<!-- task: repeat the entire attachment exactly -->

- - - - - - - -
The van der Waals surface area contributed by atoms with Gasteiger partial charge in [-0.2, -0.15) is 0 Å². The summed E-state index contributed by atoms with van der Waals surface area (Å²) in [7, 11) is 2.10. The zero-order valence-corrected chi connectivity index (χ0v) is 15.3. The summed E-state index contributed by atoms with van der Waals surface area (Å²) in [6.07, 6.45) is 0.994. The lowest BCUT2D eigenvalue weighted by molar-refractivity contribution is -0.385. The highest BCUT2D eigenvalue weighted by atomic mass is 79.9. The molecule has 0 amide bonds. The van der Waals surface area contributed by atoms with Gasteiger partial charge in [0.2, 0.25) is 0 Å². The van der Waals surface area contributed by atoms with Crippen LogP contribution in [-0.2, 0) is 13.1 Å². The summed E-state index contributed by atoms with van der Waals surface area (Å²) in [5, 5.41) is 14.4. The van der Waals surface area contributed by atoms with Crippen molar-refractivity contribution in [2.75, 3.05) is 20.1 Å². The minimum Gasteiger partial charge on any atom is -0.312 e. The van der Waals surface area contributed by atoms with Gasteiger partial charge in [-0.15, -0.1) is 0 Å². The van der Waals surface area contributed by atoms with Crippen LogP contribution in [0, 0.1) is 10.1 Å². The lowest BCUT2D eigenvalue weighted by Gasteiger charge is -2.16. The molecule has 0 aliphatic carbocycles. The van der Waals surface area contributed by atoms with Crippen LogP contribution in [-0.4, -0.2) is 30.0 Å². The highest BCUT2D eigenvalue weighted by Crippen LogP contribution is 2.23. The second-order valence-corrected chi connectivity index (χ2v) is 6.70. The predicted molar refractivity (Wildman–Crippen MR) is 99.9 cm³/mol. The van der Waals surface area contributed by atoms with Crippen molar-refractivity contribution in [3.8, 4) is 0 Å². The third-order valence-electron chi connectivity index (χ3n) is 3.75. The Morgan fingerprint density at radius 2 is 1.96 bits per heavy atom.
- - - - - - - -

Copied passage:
The van der Waals surface area contributed by atoms with Gasteiger partial charge in [-0.2, -0.15) is 0 Å². The summed E-state index contributed by atoms with van der Waals surface area (Å²) in [7, 11) is 2.10. The zero-order valence-corrected chi connectivity index (χ0v) is 15.3. The summed E-state index contributed by atoms with van der Waals surface area (Å²) in [6.07, 6.45) is 0.994. The lowest BCUT2D eigenvalue weighted by molar-refractivity contribution is -0.385. The highest BCUT2D eigenvalue weighted by atomic mass is 79.9. The molecule has 0 amide bonds. The van der Waals surface area contributed by atoms with Gasteiger partial charge in [0.2, 0.25) is 0 Å². The van der Waals surface area contributed by atoms with Crippen LogP contribution in [-0.2, 0) is 13.1 Å². The summed E-state index contributed by atoms with van der Waals surface area (Å²) in [5, 5.41) is 14.4. The van der Waals surface area contributed by atoms with Crippen molar-refractivity contribution in [2.75, 3.05) is 20.1 Å². The minimum Gasteiger partial charge on any atom is -0.312 e. The van der Waals surface area contributed by atoms with Gasteiger partial charge in [-0.15, -0.1) is 0 Å². The van der Waals surface area contributed by atoms with Crippen LogP contribution in [0, 0.1) is 10.1 Å². The lowest BCUT2D eigenvalue weighted by Gasteiger charge is -2.16. The molecule has 0 aliphatic carbocycles. The van der Waals surface area contributed by atoms with Crippen LogP contribution in [-0.4, -0.2) is 30.0 Å². The highest BCUT2D eigenvalue weighted by Crippen LogP contribution is 2.23. The second-order valence-corrected chi connectivity index (χ2v) is 6.70. The predicted molar refractivity (Wildman–Crippen MR) is 99.9 cm³/mol. The van der Waals surface area contributed by atoms with Crippen molar-refractivity contribution in [3.8, 4) is 0 Å². The third-order valence-electron chi connectivity index (χ3n) is 3.75. The Morgan fingerprint density at radius 2 is 1.96 bits per heavy atom.